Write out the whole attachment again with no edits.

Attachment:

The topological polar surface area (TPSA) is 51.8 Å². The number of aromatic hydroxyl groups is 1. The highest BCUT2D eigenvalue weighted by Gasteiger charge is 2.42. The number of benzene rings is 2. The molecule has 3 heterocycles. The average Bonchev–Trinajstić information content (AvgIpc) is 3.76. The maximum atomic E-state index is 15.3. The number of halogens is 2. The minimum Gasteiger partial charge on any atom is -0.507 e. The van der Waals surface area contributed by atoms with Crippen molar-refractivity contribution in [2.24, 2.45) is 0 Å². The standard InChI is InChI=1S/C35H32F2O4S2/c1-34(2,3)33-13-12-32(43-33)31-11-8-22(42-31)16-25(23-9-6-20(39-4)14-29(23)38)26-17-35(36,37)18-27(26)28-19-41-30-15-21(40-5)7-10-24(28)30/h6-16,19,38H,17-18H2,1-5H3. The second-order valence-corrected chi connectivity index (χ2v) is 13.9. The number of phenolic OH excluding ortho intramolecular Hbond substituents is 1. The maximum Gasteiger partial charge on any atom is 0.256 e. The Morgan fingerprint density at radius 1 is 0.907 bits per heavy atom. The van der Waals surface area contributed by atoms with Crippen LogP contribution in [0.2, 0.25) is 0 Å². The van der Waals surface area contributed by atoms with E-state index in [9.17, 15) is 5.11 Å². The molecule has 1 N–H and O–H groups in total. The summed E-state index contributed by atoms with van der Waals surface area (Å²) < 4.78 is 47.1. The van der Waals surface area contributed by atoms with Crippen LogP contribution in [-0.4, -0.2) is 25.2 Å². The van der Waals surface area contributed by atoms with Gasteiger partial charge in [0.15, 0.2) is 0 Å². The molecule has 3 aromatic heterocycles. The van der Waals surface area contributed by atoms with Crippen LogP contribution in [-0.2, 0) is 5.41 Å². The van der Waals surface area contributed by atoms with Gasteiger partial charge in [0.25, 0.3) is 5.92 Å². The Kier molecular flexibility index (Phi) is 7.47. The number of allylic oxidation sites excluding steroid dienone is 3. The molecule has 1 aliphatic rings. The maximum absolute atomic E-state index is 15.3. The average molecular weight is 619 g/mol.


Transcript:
The topological polar surface area (TPSA) is 51.8 Å². The number of aromatic hydroxyl groups is 1. The highest BCUT2D eigenvalue weighted by Gasteiger charge is 2.42. The number of benzene rings is 2. The molecule has 3 heterocycles. The average Bonchev–Trinajstić information content (AvgIpc) is 3.76. The maximum atomic E-state index is 15.3. The number of halogens is 2. The minimum Gasteiger partial charge on any atom is -0.507 e. The van der Waals surface area contributed by atoms with Crippen molar-refractivity contribution in [2.24, 2.45) is 0 Å². The standard InChI is InChI=1S/C35H32F2O4S2/c1-34(2,3)33-13-12-32(43-33)31-11-8-22(42-31)16-25(23-9-6-20(39-4)14-29(23)38)26-17-35(36,37)18-27(26)28-19-41-30-15-21(40-5)7-10-24(28)30/h6-16,19,38H,17-18H2,1-5H3. The second-order valence-corrected chi connectivity index (χ2v) is 13.9. The number of phenolic OH excluding ortho intramolecular Hbond substituents is 1. The maximum Gasteiger partial charge on any atom is 0.256 e. The Morgan fingerprint density at radius 1 is 0.907 bits per heavy atom. The van der Waals surface area contributed by atoms with Crippen LogP contribution in [0.2, 0.25) is 0 Å². The van der Waals surface area contributed by atoms with E-state index in [9.17, 15) is 5.11 Å². The molecule has 1 N–H and O–H groups in total. The summed E-state index contributed by atoms with van der Waals surface area (Å²) < 4.78 is 47.1. The van der Waals surface area contributed by atoms with Crippen LogP contribution in [-0.4, -0.2) is 25.2 Å². The van der Waals surface area contributed by atoms with Gasteiger partial charge in [0.15, 0.2) is 0 Å². The molecule has 3 aromatic heterocycles. The van der Waals surface area contributed by atoms with Crippen LogP contribution in [-0.2, 0) is 5.41 Å². The van der Waals surface area contributed by atoms with Gasteiger partial charge in [0.25, 0.3) is 5.92 Å². The Kier molecular flexibility index (Phi) is 7.47. The number of allylic oxidation sites excluding steroid dienone is 3. The molecule has 1 aliphatic rings. The maximum absolute atomic E-state index is 15.3. The average molecular weight is 619 g/mol.